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May 30, 2005

Vol. 192 / No. 19

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John F. KavanaughMay 30, 2005

As May 2005 approached, the country noted a painful anniversary. In the spring of 1975 Saigon fell to the Viet Cong. The images still horrify. The memory remains too sad. Any healing thoughts are of the Vietnamese peoplethe millions killed and maimed but grieved, those who were on our side and were

Jim McDermottMay 30, 2005

It is hard today to appreciate the significance of the St. Louis Jesuits. Forty years after the Second Vatican Council, the idea of a vernacular liturgy that takes Scripture seriously and attempts to engage the congregation’s participation at every step has become relatively commonplace. But i

Kathleen McChesneyMay 30, 2005

The sympathetic response of Americans to the death of Pope John Paul II might suggest that the sexual abuse crisis in the United States has not harmed the reputation of the church, and that trust in its leadership remains strong. The public’s high regard for Pope John Paul II and the love of C

Drew ChristiansenMay 30, 2005

For me, growing up in the years after World War II, Memorial Day meant a civic service of remembrance at a neighborhood monument with a heart-stopping rifle salute to the dead; followed by a parade down Staten Island’s Victory Boulevard, where columns of veterans, active military units and martial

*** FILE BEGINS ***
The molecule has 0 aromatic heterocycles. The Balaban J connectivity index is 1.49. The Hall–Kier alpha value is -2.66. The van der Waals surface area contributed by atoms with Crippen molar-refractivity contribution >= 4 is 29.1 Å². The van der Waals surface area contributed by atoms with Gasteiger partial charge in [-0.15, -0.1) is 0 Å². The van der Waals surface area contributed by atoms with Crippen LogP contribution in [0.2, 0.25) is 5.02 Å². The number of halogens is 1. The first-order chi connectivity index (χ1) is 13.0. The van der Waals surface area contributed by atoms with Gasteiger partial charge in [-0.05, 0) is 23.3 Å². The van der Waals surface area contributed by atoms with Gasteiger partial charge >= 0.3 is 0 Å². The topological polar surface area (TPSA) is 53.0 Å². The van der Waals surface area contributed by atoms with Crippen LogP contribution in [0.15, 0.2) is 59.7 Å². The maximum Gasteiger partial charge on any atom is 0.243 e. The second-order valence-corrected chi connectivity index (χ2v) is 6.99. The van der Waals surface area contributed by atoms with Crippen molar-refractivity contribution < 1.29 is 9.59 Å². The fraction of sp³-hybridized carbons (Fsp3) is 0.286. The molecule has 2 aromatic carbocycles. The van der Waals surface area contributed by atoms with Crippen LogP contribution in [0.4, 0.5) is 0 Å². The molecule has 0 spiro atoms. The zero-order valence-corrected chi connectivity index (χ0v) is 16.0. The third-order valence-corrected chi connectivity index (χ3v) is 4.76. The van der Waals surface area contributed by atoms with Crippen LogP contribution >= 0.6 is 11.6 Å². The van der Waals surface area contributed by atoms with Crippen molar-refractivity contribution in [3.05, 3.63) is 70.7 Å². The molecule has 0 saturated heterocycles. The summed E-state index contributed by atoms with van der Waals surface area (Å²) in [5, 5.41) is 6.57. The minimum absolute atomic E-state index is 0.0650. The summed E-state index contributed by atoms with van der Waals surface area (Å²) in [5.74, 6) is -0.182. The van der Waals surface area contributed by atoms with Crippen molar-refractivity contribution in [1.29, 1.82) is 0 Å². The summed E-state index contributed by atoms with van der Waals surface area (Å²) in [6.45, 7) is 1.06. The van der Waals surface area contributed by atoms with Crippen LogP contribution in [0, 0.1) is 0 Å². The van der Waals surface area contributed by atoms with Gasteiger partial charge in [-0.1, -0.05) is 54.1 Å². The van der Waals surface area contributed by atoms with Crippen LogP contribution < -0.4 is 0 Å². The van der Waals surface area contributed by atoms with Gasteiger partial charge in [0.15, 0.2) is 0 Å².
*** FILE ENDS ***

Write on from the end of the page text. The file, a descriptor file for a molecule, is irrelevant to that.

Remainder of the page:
Dennis OMay 30, 2005

It is clear that the Catholic Church has a moral position on abortion. It is not clear that it has a political policy on the issue. Moral positions do not automatically create public policies. I may be morally opposed to the use of addictive drugs, but I may also think that the U.S. public policy of

James J. DiGiacomoMay 30, 2005

From 2005, a popular article about faith and the intellect by the late James J. DiGiacomo, S.J.

Of Many Things
James T. KeaneMay 30, 2005

Even longtime readers of America may be unaware of the origins of this periodical. It was born in April 1909, during the worst days of the anti-Modernist crusade in the Catholic Church. Hysterical paranoia ran rampant, and Catholic intellectuals and writers were one after another accused of heresy b